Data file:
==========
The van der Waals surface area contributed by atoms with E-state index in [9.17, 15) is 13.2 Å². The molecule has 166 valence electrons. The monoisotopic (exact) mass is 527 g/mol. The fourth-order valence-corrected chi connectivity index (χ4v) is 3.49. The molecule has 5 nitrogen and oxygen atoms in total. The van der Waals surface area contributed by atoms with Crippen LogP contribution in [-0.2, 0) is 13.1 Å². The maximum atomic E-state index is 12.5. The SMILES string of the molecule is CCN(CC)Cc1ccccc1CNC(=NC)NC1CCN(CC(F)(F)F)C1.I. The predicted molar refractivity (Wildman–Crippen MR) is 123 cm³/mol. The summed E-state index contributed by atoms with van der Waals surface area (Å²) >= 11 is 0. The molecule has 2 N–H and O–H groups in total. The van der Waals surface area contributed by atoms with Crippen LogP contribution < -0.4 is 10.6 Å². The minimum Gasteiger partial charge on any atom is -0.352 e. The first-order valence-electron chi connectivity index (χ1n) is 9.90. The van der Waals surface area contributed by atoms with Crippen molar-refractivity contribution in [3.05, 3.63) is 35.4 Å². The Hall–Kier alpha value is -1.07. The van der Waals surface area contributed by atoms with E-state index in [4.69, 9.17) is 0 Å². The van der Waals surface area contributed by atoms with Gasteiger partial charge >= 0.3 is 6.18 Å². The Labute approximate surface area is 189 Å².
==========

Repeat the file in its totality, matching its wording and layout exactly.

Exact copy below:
The van der Waals surface area contributed by atoms with E-state index in [9.17, 15) is 13.2 Å². The molecule has 166 valence electrons. The monoisotopic (exact) mass is 527 g/mol. The fourth-order valence-corrected chi connectivity index (χ4v) is 3.49. The molecule has 5 nitrogen and oxygen atoms in total. The van der Waals surface area contributed by atoms with Crippen LogP contribution in [-0.2, 0) is 13.1 Å². The maximum atomic E-state index is 12.5. The SMILES string of the molecule is CCN(CC)Cc1ccccc1CNC(=NC)NC1CCN(CC(F)(F)F)C1.I. The predicted molar refractivity (Wildman–Crippen MR) is 123 cm³/mol. The summed E-state index contributed by atoms with van der Waals surface area (Å²) >= 11 is 0. The molecule has 2 N–H and O–H groups in total. The van der Waals surface area contributed by atoms with Crippen LogP contribution < -0.4 is 10.6 Å². The minimum Gasteiger partial charge on any atom is -0.352 e. The first-order valence-electron chi connectivity index (χ1n) is 9.90. The van der Waals surface area contributed by atoms with Crippen molar-refractivity contribution in [3.05, 3.63) is 35.4 Å². The Hall–Kier alpha value is -1.07. The van der Waals surface area contributed by atoms with E-state index in [4.69, 9.17) is 0 Å². The van der Waals surface area contributed by atoms with Gasteiger partial charge >= 0.3 is 6.18 Å². The Labute approximate surface area is 189 Å².